US deploys newest surveillance aircraft to Japan amid tensions with China
Outfitted with advanced radar, anti-ship missiles, and mines, the P-8A are intended to boost American ability to monitor submarines and other ocean-going vessels in the region. According to Reuters, the P-8A’s patrol of the waters nears Japan will mark the first time they’ve been used anywhere. Four more are scheduled to deploy later this month.
The new surveillance aircraft arrived in Okinawa, Japan on Sunday, one day before Vice President Joe Biden landed in Tokyo. He is expected to reassure allies such as Japan and South Korea over disputes with Beijing and raise American concerns over the ADIZ zone when he visits China later this week.
Tensions in the region currently revolve around tiny islands in the East China Sea known as the Senkakus in Japan and the Daioyu in China. The U.S. does not take a stand on the sovereignty of the islands, but it does recognize Japan’s administrative control over the territory and has declared the mutual defense treaty between the two counties applies towards the islands as well.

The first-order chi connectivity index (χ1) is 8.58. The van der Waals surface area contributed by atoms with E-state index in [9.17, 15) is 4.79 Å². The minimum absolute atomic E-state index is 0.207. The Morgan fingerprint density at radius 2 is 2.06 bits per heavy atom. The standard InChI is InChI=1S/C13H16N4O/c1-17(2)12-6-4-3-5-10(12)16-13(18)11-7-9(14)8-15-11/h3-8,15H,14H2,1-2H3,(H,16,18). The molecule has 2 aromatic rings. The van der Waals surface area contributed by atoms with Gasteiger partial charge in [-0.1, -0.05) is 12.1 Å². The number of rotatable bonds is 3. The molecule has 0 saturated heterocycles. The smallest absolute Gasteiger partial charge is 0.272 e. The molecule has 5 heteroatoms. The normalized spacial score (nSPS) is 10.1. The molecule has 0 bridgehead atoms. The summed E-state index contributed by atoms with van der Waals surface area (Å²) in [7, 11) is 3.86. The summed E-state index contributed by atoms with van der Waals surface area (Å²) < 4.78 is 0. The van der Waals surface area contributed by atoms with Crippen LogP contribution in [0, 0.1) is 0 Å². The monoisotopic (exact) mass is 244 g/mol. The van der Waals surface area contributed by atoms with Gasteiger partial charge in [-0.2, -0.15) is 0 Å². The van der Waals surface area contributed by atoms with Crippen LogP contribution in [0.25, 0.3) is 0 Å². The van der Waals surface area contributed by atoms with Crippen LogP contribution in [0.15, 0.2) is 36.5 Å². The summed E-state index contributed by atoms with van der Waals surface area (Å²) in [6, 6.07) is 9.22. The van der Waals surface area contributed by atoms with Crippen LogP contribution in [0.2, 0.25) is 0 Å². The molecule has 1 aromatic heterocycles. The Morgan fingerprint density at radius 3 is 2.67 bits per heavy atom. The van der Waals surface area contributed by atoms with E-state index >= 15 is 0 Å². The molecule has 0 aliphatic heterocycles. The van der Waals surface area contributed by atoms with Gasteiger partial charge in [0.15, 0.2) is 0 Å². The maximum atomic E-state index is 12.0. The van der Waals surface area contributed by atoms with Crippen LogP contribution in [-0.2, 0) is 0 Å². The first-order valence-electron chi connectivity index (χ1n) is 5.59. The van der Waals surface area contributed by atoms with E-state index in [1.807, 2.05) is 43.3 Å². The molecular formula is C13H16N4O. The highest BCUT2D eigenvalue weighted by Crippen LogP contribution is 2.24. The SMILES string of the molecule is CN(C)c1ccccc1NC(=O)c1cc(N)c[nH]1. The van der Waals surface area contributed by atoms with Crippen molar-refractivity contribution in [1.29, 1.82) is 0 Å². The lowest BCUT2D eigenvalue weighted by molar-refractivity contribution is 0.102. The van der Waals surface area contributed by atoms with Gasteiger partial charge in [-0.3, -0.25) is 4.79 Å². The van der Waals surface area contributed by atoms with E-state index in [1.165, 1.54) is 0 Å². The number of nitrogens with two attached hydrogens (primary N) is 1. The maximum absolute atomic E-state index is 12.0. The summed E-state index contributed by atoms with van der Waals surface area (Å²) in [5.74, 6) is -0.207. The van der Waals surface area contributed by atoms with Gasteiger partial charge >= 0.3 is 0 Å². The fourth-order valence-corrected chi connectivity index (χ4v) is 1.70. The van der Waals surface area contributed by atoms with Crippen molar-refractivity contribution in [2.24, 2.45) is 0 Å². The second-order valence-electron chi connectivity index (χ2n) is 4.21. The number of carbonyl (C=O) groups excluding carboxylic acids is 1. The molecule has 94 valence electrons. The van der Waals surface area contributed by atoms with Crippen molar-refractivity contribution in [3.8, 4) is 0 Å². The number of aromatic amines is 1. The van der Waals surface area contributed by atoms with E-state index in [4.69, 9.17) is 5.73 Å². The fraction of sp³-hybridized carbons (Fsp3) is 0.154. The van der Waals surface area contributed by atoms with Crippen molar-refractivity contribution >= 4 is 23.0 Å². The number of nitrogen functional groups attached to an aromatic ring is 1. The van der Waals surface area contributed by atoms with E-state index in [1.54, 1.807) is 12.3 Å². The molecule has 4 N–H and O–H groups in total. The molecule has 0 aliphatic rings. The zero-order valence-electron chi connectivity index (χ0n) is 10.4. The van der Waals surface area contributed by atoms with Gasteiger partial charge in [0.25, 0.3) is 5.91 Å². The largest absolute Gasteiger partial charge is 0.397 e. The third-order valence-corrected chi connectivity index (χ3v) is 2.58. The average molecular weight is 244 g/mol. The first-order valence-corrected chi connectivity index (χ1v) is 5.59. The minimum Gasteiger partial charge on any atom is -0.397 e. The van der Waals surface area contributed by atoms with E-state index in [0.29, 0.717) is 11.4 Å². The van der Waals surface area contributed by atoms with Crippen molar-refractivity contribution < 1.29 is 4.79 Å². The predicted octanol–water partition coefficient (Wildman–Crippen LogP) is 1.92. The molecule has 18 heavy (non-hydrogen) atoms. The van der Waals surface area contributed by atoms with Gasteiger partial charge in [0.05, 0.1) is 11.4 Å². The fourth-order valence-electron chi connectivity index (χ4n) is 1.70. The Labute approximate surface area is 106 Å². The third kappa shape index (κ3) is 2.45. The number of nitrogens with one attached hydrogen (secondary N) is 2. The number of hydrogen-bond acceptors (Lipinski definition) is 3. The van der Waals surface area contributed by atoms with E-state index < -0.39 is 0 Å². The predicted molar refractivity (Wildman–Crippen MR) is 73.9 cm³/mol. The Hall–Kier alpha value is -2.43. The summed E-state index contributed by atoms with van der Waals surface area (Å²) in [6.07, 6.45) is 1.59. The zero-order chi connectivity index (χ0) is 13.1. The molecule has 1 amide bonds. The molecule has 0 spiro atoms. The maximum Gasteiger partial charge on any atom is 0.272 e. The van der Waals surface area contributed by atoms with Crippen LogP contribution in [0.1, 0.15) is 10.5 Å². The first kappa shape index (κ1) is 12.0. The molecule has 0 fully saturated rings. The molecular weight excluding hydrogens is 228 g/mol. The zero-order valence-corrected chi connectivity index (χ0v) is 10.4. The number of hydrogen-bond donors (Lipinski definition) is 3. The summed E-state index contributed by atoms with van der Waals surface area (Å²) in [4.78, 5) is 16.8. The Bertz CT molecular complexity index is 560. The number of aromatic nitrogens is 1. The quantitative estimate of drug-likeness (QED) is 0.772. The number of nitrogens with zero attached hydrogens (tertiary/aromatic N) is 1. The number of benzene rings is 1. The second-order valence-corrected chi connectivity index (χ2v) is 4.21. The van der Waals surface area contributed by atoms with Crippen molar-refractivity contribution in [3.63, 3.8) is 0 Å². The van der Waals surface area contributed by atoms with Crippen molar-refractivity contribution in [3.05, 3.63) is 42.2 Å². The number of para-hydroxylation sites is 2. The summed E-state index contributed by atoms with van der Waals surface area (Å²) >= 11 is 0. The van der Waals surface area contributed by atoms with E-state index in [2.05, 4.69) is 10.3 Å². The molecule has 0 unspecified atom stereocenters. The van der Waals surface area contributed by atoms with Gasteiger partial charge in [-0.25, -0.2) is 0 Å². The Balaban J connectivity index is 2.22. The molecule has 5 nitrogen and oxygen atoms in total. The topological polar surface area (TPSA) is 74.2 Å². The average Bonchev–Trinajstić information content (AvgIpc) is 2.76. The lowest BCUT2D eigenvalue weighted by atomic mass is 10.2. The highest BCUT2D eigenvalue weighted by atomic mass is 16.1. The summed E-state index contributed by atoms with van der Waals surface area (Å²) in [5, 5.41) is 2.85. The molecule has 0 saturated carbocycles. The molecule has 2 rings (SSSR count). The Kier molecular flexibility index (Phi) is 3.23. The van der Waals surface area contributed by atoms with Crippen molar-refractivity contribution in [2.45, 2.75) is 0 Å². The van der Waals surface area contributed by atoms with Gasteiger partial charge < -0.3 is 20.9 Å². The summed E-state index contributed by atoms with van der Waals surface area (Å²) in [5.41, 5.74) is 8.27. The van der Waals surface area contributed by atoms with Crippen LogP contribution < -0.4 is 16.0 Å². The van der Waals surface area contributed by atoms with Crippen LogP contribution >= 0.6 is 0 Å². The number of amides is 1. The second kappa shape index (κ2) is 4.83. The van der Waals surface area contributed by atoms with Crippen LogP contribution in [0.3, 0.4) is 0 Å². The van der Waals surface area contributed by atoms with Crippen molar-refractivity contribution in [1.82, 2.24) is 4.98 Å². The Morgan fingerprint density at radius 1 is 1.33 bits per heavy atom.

According to U.S. officials, the deployment of the P-8A Poseidon aircraft was planned before China unilaterally announced an expanded air defense identification zone (ADIZ) that included islands in the East China Sea controlled by Japan but claimed by Beijing.
"This was scheduled for a long time," said an unnamed Navy official to the Agence France Presse."It's a rotational deployment."
Meanwhile, South Korea also voiced concern over the ADIZ after meetings with Chinese officials failed to confirm that Beijing’s moves were only aimed at Japan.
For its part, Beijing claims the new ADIZ – which requires all aircraft to submit flight plans to China before they enter the area – is not aimed at any country in particular.
In response to the ADIZ declaration, the United States, Japan, South Korea, and Taiwan have all flown aircraft through the area without complying with China’s requests, indicating that they will not recognize the new parameters. Since flying two B-52 bombers over the zone last week, U.S. officials say they continue to operate normally within the region.
"The Chinese reaction to our operations has been normal," Pentagon spokesman Colonel Steven Warren said, according to AFK. "We haven't changed our operational tempo.”
Although the U.S. continues to fly military aircraft over the ADIZ without notifying China, it has advised commercial airlines to comply with China’s request for safety reasons. This move has sparked some anger in Japan, where Biden spoke of the need for the two countries to cooperate in order to reduce regional conflict.
“I believe this latest incident underscores the need for agreement between China and Japan to establish crisis management and confidence-building measures to lower tensions,” Biden told Japan’s Asahi Shimbun newspaper.